7 PhD Types Destined To Get Hired In 2021 (& 3 Types Certain To Fail)
What is a PhD supposed to do when you send hundreds of resumes out and get nothing back but a few automated responses? This is the question I was trying to answer in my last year of graduate school.
I literally sent out hundreds of resumes. I posted my resume to Monster and other resume aggregation sites and waited for the tidal wave of industry PhD job offers to roll in. Of course, this didn’t happen.
I polished up a generic resume and uploaded it to dozens of industry job websites. I remember getting on Pfizer and Shire’s websites, clicking the PhD job opportunities tab, and seeing all the industry job openings.
“Yes!” I thought. I will just upload my résumé and have an offer by the end of the week. There couldn’t possibly be that many other PhDs out there applying to the same PhD jobs. Right?
I was very, very wrong. I found out later that bigger companies like Pfizer and Shire receive over 2,000 resumes a day. 2,000 a day! The average for all companies including small and mid-sized companies is 525 resumes per open position.
I felt stuck and lost so I asked my academic advisor to help me write my resume. He sent me his 12-page academic CV and said “Here, look at this.”
I knew that industry hiring managers weren’t interested in academic CVs. So, I asked one of the job counselors at the graduate school for advice. She told me the key to getting an interview was to write a very detailed cover letter, make sure that my education history was at the top of my resume, and to include a one sentence “objective statement” at the very top of my resume.
I did not realize until almost a year later that this was also horrible advice, which cemented my new understanding that lifetime academics have no idea what they are talking about when it comes to getting a job in industry.
I had made the mistake of being elitist, complacent and clueless in my PhD job search and it wasn’t until I became an industry-oriented PhD that I started getting job offers.
7 PhD Types Destined To Get Hired In 2021
Job search can be intimidating, but having the right job search strategy can save months in this odyssey. The rigorous training that comprises a PhD degree prepares you for this, however, developing the right attitude is equally important. Before transitioning into an industry career, it is imperative to transition from the academic mindset to the industry one. As a PhD, you are a doctor of learning, a doctor of philosophy, philosophies of knowledge, and the ability to ascertain knowledge. Therefore, approach the job search process with the mindset of a student: a discovery mindset.
1. Self-Assured PhDs
‘Imposter syndrome’ tricks PhDs to think that you are not good enough. You don’t deserve the accomplishments and eventually others would also realize it. Being in academia for long, hoping to be a tenured professor but ending up unemployed might make you question your own career choices. This affects your confidence and makes you think that you are not worthy of industry careers. Although this negativity is hard to overcome, it has to be dealt with a strong hand.
Overcoming imposter syndrome is absolutely indispensable to explore possibilities. It is important to realize that you had no experience before doing your PhD, but you worked in the lab, did research, authored a thesis, and published papers. The can-do attitude is important.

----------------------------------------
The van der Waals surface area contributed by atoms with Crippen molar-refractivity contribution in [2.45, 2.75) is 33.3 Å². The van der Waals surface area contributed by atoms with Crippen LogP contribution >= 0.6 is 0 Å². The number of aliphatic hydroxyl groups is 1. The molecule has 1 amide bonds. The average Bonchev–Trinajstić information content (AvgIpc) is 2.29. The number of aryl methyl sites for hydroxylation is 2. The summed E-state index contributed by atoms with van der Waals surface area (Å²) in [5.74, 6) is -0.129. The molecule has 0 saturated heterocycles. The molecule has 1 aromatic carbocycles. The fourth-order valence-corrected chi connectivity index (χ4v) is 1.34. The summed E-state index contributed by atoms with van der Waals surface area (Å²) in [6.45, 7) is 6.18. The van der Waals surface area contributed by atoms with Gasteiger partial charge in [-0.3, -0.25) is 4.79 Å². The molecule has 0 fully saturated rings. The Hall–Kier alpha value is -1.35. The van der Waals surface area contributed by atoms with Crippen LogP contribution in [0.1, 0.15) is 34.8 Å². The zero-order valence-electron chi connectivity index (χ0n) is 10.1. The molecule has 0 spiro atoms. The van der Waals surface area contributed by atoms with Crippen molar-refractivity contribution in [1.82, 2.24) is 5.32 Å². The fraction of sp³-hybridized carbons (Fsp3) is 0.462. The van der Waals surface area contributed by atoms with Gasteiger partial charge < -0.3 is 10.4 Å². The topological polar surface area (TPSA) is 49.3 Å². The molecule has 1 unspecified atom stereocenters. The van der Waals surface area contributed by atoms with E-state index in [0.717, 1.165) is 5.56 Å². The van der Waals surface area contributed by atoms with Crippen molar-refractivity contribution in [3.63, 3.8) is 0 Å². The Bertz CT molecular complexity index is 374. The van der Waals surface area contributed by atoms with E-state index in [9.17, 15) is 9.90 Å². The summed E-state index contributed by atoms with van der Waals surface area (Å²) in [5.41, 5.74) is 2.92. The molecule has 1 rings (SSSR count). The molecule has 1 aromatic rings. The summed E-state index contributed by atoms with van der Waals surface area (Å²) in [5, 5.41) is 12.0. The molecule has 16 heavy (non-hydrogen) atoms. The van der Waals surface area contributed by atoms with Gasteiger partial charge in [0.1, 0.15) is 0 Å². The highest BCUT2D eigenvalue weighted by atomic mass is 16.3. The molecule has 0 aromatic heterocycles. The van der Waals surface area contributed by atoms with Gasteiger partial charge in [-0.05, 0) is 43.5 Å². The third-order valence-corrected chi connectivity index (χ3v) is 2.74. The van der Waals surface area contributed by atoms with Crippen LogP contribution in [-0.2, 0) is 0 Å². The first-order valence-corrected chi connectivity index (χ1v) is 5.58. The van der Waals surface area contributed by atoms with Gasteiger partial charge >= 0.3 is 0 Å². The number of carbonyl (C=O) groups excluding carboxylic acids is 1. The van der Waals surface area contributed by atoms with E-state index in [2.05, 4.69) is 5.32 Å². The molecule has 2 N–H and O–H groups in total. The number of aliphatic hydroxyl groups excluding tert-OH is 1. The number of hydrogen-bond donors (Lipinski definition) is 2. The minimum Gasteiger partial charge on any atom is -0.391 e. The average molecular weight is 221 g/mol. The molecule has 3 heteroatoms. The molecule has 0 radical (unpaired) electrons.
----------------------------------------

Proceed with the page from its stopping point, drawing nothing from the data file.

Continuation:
2. Discovery-Minded PhDs
PhDs open to constructive criticism succeed. Taking insights from peers might just open a whole new dimension to your work. Although the defensiveness and at times arrogance in defending your work is very common in academia, it translates into negativity in the job search arena. PhDs who are not defensive and don’t think they know everything approach their job search as a student asking:
What if this works for me? Not, this will never work for me?.
How does the job search strategy work? What are the job titles?
How could I find out more PhD-specific information? Who could have the best information?
How do I put the job search steps together into the right sequence?
You have to remember the joy of curiosity and the thrill of trying new things and taking on challenges: the attitude that you had in the beginning.
3. Pragmatic PhDs
These are PhDs who work beyond the Set-Up-To-Fail Syndrome, they follow the process instead of thinking that they are above it. If you are setting up incorrect expectations as— if I slightly adapt my resume it would be enough, or adding quantified results to just the bullet points in my professional summary would be fine, I will get every job I apply to, I just have to apply to a 1-2 jobs — then you are setting yourself for failure.
Realize that you are going to be rejected multiple times. You will apply for over a hundred jobs, get only a handful of phone screens, one to two onsite interviews, and maybe one offer letter. Use every rejection as a teaching point instead. Work attentively, make the necessary changes, apply with the same interest for every job. Understand the way the job search funnel works, you need to set yourself up with all valid expectations.
4. Iterative PhDs
Tailoring the cover letter and resume is indispensable. Each job posting mandates a JD-specific resume and cover letter that highlight your skills and how they fit the job requirement. These are your first introduction to the hiring manager, they could make or break your chances of getting hired.
LinkedIn relies on keywords to decide if you appear on searches. Therefore, your profile should have all the relevant keywords. Rewriting your portfolio needs the same dedication that you invested in your doctoral thesis; 3-4 hours of directed, focussed, undistracted time. Reaching out to industry professionals, setting up informational interviews, orchestrating the session with relevant questions, and adding value to your contact is equally important. Investing time and effort into reaching out to people even after a rejection is the gold standard of a successful job search strategy.
5. Relationship-Building PhDs